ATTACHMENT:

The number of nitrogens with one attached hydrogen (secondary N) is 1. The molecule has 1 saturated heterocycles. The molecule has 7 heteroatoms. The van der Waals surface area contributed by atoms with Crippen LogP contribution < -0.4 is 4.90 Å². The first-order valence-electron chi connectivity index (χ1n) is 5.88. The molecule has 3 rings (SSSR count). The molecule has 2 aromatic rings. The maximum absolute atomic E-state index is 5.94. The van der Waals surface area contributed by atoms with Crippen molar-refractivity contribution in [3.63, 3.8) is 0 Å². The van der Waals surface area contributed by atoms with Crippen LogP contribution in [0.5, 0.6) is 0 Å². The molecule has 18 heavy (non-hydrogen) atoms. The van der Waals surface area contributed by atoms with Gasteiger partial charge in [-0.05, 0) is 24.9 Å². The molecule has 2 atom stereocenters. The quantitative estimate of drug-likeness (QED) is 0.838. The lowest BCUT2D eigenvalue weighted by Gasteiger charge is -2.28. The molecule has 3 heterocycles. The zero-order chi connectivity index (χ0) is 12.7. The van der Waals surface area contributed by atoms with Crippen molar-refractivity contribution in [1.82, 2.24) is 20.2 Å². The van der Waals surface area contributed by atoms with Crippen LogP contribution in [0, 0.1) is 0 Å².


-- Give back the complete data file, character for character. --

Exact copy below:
The number of nitrogens with one attached hydrogen (secondary N) is 1. The molecule has 1 saturated heterocycles. The molecule has 7 heteroatoms. The van der Waals surface area contributed by atoms with Crippen LogP contribution < -0.4 is 4.90 Å². The first-order valence-electron chi connectivity index (χ1n) is 5.88. The molecule has 3 rings (SSSR count). The molecule has 2 aromatic rings. The maximum absolute atomic E-state index is 5.94. The van der Waals surface area contributed by atoms with Crippen molar-refractivity contribution in [3.63, 3.8) is 0 Å². The van der Waals surface area contributed by atoms with Crippen LogP contribution in [0.5, 0.6) is 0 Å². The molecule has 18 heavy (non-hydrogen) atoms. The van der Waals surface area contributed by atoms with Gasteiger partial charge in [-0.05, 0) is 24.9 Å². The molecule has 2 atom stereocenters. The quantitative estimate of drug-likeness (QED) is 0.838. The lowest BCUT2D eigenvalue weighted by Gasteiger charge is -2.28. The molecule has 3 heterocycles. The zero-order chi connectivity index (χ0) is 12.7. The van der Waals surface area contributed by atoms with Crippen molar-refractivity contribution in [1.82, 2.24) is 20.2 Å². The van der Waals surface area contributed by atoms with Crippen LogP contribution in [0, 0.1) is 0 Å².